Debate over fate of Roche de Boeuf bridge intensifies amid safety concerns

Published: Nov. 20, 2019 at 10:21 PM EST
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A deteriorating landmark has become dangerous and a major liability as parts of it keep falling into the Maumee River.

ODOT owns the Roche de Boeuf bridge in Waterville. Residents want to save it, but the state says safety concerns mean something has to be done.

Two interesting points were brought up Wednesday.

A kayaking group mentioned that the pieces of the bridge that are already in the river are great for white water kayaking and training. Plus, the possibility that another private entity may want to purchase Roche de Boeuf from the state was discussed.

It once was an interurban trolley bridge over the Maumee River. The Roche de Boeuf bridge is part of the National Register of Historic Places. It has stood since 1908.

"It's been painted and written about and photographed for a hundred years by artists," said Waterville resident Janice Braida.

It began slowly crumbling after it was abandoned in 1937.

"It's tough when icons get old," said Waterville resident Diana Waugh.

It's a Waterville landmark and a feature on the city's logo. Now, the icon is the center of debate.

Two years ago the city of Waterville sent a letter to ODOT expressing safety concerns.

Pieces of the bridge fall into the water and the state believes it's only a matter of time before someone gets hurt. Namely those who kayak and canoe under its arches.

"We have been asked, you know, why can't you just do nothing or restrict traffic for canoers and kayakers and unfortunately with ODNR we are not allowed to do that. So, we have to do something to improve the safety, but we're hoping we can find something that fits the community," said ODOT District 2 public information officer Rebecca Dangelo.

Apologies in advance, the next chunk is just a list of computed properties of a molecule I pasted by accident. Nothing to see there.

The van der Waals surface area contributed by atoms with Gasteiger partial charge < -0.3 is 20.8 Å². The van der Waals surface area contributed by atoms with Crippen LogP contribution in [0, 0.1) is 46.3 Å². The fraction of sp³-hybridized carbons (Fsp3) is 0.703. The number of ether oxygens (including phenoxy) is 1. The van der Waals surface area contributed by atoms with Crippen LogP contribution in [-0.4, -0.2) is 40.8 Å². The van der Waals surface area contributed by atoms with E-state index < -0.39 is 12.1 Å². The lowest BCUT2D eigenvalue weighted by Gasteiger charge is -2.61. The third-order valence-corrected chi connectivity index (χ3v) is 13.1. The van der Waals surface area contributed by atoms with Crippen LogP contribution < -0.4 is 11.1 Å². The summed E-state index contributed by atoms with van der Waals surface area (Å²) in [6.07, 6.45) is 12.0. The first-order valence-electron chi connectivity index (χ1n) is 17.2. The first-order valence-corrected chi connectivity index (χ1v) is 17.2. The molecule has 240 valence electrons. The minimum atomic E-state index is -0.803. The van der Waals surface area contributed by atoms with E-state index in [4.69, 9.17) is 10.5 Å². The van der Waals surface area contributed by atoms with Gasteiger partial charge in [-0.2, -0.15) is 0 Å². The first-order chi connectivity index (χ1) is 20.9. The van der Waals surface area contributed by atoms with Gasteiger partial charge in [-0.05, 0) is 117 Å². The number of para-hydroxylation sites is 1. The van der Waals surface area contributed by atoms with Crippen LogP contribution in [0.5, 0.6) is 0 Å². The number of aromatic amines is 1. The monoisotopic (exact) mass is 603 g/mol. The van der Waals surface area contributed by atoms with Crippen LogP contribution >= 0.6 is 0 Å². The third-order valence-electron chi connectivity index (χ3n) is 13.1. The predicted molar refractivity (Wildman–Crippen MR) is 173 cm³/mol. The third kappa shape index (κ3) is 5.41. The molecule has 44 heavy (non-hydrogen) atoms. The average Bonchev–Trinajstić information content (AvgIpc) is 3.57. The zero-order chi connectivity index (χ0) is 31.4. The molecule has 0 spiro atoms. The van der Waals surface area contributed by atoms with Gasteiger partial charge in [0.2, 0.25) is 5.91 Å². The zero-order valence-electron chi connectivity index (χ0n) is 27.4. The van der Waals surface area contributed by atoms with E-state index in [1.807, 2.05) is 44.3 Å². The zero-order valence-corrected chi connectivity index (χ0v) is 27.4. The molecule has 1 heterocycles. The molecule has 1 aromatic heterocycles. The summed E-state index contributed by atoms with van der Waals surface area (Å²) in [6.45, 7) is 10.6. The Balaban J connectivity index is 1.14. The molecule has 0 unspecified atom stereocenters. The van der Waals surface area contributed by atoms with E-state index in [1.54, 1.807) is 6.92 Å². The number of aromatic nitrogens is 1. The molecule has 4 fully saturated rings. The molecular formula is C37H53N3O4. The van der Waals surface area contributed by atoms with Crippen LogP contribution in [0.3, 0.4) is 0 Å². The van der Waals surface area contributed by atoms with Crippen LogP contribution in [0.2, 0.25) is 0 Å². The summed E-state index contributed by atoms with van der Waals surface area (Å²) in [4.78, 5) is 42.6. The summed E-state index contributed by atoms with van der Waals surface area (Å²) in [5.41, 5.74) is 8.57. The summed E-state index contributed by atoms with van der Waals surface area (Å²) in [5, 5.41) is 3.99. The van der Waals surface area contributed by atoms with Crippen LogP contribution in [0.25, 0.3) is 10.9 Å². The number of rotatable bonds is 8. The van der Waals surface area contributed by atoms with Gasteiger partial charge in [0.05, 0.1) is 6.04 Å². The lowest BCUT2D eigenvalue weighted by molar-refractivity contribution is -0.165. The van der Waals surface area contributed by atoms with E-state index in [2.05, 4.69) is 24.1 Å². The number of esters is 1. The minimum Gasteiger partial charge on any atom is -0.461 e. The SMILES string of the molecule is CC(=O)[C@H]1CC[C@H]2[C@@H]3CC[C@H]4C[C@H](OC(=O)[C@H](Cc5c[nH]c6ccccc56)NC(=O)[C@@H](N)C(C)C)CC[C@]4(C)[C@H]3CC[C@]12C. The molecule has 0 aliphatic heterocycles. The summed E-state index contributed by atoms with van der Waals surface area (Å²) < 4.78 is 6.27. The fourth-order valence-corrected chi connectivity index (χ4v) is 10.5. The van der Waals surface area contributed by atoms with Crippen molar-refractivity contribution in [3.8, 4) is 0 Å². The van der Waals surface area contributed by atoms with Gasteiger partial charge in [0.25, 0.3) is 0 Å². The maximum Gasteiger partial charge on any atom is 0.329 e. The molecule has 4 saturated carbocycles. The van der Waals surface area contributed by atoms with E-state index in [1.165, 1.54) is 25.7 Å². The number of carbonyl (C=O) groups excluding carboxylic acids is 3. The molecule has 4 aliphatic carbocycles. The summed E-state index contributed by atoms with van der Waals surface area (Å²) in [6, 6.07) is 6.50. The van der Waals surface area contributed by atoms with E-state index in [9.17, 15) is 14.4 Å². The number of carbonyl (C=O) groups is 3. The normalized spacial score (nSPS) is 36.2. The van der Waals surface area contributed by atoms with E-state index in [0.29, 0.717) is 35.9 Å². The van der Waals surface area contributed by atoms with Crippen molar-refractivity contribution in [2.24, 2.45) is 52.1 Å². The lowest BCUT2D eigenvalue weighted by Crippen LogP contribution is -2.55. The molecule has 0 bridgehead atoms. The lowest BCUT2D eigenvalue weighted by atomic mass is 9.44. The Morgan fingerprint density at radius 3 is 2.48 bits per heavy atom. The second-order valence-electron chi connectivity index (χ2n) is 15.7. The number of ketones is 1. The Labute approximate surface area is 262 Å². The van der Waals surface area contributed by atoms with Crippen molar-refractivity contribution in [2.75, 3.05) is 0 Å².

Since no vehicle or foot traffic has crossed the bridge in decades, this is a unique project for ODOT.

The agency held a public input meeting Wednesday to discuss the future of Roche de Boeuf, explaining nine options. But only three are considered feasible and the most cost effective one is removal, which has Waterville residents like Tony and Janice Braida upset.

"The Colosseum in Rome, I mean it's aging gracefully. I was there. Parts of it are not structurally in tact. But, people still go to visit it. They're not going to destroy it. It's part of Rome," said Tony.

"And this is part of Waterville's history and we're here to fight for preserving it," Janice added.

The state has agreed to foot the $2.2 million bill for tear down costs. Any kind of rehabilitation would cost millions more and private funding sources would be required. These funding issues are all too familiar to longtime Waterville resident Diana Waugh.

She was part of a committee in the 1970s that tried to save the bridge when it first started to deteriorate.

"We were looking at $300,000, we could possibly save it and we didn't. We weren't lucky enough to find someone who would hand me $300,000 and now we're in the $15 million and that's the problem," said Waugh.

to leave a public comment for ODOT to consider. You can do so until December 20. The goal is to begin the design phase next summer.